If you take handwritten or typed notes, or make a written complaint to Human Resources or the Legal department (especially if someone else corroborates the incident) immediately or very soon after the improper conduct, that can serve as powerful evidence of harassment or other misconduct and could be just as effective as a recording.
What If Someone Asks, “Are You Recording This?”
If someone asks you if you are recording him or her, and you are in fact recording them, you should acknowledge that you are (unless you sincerely fear physical harm) to ensure that there is an accurate record of the meeting or conversation. Of course, admitting that you are recording could hurt your relationship with the other person, and also likely will put them and possibly others on guard when speaking with you (which could be a good thing by putting people on their “best behavior,” although it could also quickly end the meeting).
The bottom line is that you do not want to create a recording that can hurt your own credibility because it contains a false statement by yourself when the recording was originally intended to document the questionable conduct of others.
What Else Can I Do to Prove that the Harassment Happened?
You should carefully and quickly document any harassment and other mistreatment; a written record of the mistreatment prepared right after the event is powerful evidence of what happened, and will support what you have to say later. Save any relevant messages or documents (including things like receipts), and if you do not have them in your possession you can try printing or taking screenshots or photos of emails, texts or instant messages, and also should take photos of any injuries or places where events happened. Write down and record what happened in notes or an email, or make a written complaint to the company as soon as possible after the incident or behavior happens.
In fact, you have an obligation to preserve evidence of anything you believe you may have a legal claim about, and saving such evidence and keeping an ongoing log or journal of the misconduct can greatly strengthen your ability to address the problem. Before making a complaint, however, you should think about who you trust at the company to best handle and respond to your complaint, and also should strongly consider seeking guidance from an attorney, especially if you believe your complaint may not be handled appropriately.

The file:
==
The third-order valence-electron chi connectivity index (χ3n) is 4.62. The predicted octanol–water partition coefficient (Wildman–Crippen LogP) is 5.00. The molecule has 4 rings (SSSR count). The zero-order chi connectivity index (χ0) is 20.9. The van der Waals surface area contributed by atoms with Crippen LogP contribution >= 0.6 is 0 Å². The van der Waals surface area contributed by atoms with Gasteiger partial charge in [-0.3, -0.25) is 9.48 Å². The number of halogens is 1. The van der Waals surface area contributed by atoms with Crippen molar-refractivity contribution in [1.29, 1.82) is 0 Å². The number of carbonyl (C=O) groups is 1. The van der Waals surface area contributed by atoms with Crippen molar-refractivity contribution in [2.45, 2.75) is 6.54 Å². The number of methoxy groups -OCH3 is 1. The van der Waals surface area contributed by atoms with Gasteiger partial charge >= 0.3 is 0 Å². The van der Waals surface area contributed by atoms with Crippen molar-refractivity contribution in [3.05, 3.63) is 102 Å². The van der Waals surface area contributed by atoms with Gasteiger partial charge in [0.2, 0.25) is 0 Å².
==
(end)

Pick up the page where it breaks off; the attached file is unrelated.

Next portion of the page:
If You Are Being Harassed, Talk with an Attorney and Report the Harassment
If you are experiencing harassment or other mistreatment that is causing you to consider recording someone at work or outside of work, it is very likely that the situation is already serious enough that you should talk with an attorney about your situation and also report the offending conduct to someone with authority at the company.
If you are very confident that you will be able to record egregious harassment (blatant sexual, racial or other discriminatory harassment) as it is happening, then a recording can be powerful evidence. However, it can be difficult to collect such “smoking gun” evidence, and many people end up recording hours of conversations that are not relevant to their case or legal claims. Recording others also can be risky because it can give your harasser or employer possible legal leverage against you because of obscure wiretapping laws or policies, and could also damage your work relationships or provide an employer with a pretext for discipline. The decision to record or not should be carefully thought out.
|Lawrence M. Pearson